He et al. proposed an attack-Resistant and lightweight Trust management scheme (ReTrust) [69]. In this scheme, a two-layer architecture was composed of the master node and sensor node, and the master node of each cell would manage the trust records of other master nodes and sensor nodes in this cell. Two network topologies were used, which involved an intracell topology and intercell topology. The former managed trust records for sensor nodes in this cell based on past direct interactions, and the latter managed the trust records of other master nodes through direct historical observations, recommendations, and indirect interactions. In addition, an aging parameter was also introduced, which assigned different aging factors to each historical moment in the evaluation window. ReTrust was lightweight and did not add any additional expenditure on resource-constrained sensor nodes; the trust calculation of the master node was simple. ReTrust could not only effectively identify malicious behaviors and eliminate malicious/fault nodes but also significantly improve network performance. However, the drawback of ReTrust was that the master node must have abundant storage resources and energy. Sensor nodes with limited resources did not have the ability to manage trust records of other nodes.

Yu et al. summarized Trust and Reputation Management (TRM) system in wireless communication systems [70]. They divided the existing TRM systems into two categories: the individual-level trust model and the system-level trust model. The individual-level trust model focused on the trust evaluation from one node to another. The system-level trust model included trust and reputation evaluation model and protocol. In TRM systems, by using an examples of the individual-level trust model, they provided the trust and reputation of the initial phase, evaluated the reputation of the synthesized the direct and indirect reputation, and guided the trust evaluation and decision-making. In addition, the rewards and punishments in the system were based on the trustworthiness of nodes; several reward and punishment schemes for the system-level trust model were given. Duan et al. proposed an energy-aware trust derivation scheme with the game theory [71]. They analyzed the requirements of the network security and introduced the Trust Derivation Dilemma Game (TDDG) to design a risk model, in order to get the optimal number of collaboration nodes by encouraging the cooperation between nodes. The game theory was also used for trust derivation, which reduced the calculation cost. Li et al. proposed a Lightweight and Dependable Trust System (LDTS) for clustered WSN [20]. In LDTS, they proposed a lightweight trust decision-making scheme based on the node identity of a clustering WSN, to improve the system efficiency and reduce the harm of malicious nodes by eliminating the interactive feedback between cluster members and cluster heads. Since the cluster heads undertook many important tasks of data forwarding, they defined the trust evaluation method for the interaction between the cluster heads and the adaptive weighting approach. In addition, considering that the traditional entity based trust evaluation scheme was not suitable for the data-centric sensor network, Li et al. proposed a Data-centric Trust for Sensor Network (DTSN) scheme [72]. Simultaneously, a new approach, Proof-of-Reputation-Relevance (PoRR), was presented to realize DTSN. Zia and Islam proposed a trust scheme based on Communal Reputation and Individual Trust (CRIT) [73]. In this scheme, the behavior of the nodes was monitored by watchdog, and each node held a trust and reputation table for evaluating its neighbors. Fang et al. proposed a multifactor reputation management scheme[74], The multifactor involved event perception, packet forwarding, and data aggregation. The proposed scheme could be used to SPIN protocol to improve the data forwarding rate and delivery success rate in distrusted environment.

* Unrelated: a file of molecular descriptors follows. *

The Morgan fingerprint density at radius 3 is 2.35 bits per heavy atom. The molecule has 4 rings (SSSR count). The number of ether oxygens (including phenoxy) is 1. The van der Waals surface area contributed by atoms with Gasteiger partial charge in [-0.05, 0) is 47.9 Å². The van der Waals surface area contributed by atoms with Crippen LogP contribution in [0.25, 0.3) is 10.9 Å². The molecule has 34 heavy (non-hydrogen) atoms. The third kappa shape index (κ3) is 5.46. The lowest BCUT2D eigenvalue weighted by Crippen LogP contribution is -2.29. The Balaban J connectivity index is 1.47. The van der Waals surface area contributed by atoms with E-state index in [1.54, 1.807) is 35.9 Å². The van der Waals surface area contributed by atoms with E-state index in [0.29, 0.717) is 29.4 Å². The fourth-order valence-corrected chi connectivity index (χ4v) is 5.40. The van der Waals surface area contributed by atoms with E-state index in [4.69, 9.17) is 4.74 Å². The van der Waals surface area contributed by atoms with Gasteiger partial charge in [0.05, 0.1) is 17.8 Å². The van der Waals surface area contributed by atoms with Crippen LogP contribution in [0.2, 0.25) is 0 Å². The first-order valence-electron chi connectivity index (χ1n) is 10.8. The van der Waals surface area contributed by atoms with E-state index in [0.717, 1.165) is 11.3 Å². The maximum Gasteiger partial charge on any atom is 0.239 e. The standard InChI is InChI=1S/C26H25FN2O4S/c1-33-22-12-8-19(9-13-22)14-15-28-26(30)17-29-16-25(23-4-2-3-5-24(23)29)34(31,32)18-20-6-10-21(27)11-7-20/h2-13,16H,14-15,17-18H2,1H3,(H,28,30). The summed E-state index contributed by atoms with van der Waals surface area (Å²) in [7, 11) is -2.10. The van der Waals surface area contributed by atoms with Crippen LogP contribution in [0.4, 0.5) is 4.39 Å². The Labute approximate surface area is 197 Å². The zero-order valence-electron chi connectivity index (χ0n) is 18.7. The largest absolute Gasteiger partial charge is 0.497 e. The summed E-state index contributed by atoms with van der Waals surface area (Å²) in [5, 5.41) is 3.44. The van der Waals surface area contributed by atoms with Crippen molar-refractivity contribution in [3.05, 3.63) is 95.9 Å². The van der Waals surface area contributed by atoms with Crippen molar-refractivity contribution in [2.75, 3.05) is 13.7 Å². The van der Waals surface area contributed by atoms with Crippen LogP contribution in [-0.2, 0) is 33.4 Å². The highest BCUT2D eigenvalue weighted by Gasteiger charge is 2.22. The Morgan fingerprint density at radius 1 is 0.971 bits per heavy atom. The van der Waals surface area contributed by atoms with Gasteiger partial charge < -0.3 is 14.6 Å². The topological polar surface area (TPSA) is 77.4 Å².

Fang et al. proposed a beta distribution-based Trust and Reputation Evaluation System (BTRES) for WSN [75] to address the security issue, which was vulnerable to be attacked from compromised nodes. Based on the interaction information between the nodes, in BTRES, the beta distribution was used to emulate the reputation of nodes, and the trust value was further calculated to obtain. In addition, weights and thresholds were used in combination to construct BTRES. The simulation results had shown that BTRES could effectively defend against the internal attacks and enhance the network security. The trust value of the node in BTRES could be used for the routing protocol or the aggregation scheme. When selecting routing or aggregating information, the node with the current high trust value was firstly selected, so as to ensure the security of information forwarding and transmission. Furthermore, they proposed a Binomial-Based Trust Management System (BTMS) [76] for WSN. The BTMS could only transfer the positive reputation between nodes, so as to mitigate the slander attacks.